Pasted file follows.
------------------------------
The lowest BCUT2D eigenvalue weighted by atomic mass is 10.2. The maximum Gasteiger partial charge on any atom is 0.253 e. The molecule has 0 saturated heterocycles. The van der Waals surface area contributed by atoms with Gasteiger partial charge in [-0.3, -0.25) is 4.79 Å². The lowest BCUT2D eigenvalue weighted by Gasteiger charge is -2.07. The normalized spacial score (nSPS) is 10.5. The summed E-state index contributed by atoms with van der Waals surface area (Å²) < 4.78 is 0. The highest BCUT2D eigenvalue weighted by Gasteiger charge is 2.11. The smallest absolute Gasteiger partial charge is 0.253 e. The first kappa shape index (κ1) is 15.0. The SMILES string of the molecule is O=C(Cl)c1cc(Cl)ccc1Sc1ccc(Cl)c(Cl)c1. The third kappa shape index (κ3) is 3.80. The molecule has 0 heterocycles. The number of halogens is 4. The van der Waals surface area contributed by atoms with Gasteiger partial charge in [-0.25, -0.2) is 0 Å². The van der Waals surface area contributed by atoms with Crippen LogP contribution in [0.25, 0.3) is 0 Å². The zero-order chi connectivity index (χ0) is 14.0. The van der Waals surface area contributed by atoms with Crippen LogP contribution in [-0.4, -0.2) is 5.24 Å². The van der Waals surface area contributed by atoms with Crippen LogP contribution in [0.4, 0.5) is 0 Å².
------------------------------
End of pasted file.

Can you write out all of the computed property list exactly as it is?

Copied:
The lowest BCUT2D eigenvalue weighted by atomic mass is 10.2. The maximum Gasteiger partial charge on any atom is 0.253 e. The molecule has 0 saturated heterocycles. The van der Waals surface area contributed by atoms with Gasteiger partial charge in [-0.3, -0.25) is 4.79 Å². The lowest BCUT2D eigenvalue weighted by Gasteiger charge is -2.07. The normalized spacial score (nSPS) is 10.5. The summed E-state index contributed by atoms with van der Waals surface area (Å²) < 4.78 is 0. The highest BCUT2D eigenvalue weighted by Gasteiger charge is 2.11. The smallest absolute Gasteiger partial charge is 0.253 e. The first kappa shape index (κ1) is 15.0. The SMILES string of the molecule is O=C(Cl)c1cc(Cl)ccc1Sc1ccc(Cl)c(Cl)c1. The third kappa shape index (κ3) is 3.80. The molecule has 0 heterocycles. The number of halogens is 4. The van der Waals surface area contributed by atoms with Gasteiger partial charge in [-0.25, -0.2) is 0 Å². The van der Waals surface area contributed by atoms with Crippen LogP contribution in [0.25, 0.3) is 0 Å². The zero-order chi connectivity index (χ0) is 14.0. The van der Waals surface area contributed by atoms with Crippen LogP contribution in [-0.4, -0.2) is 5.24 Å². The van der Waals surface area contributed by atoms with Crippen LogP contribution in [0.4, 0.5) is 0 Å².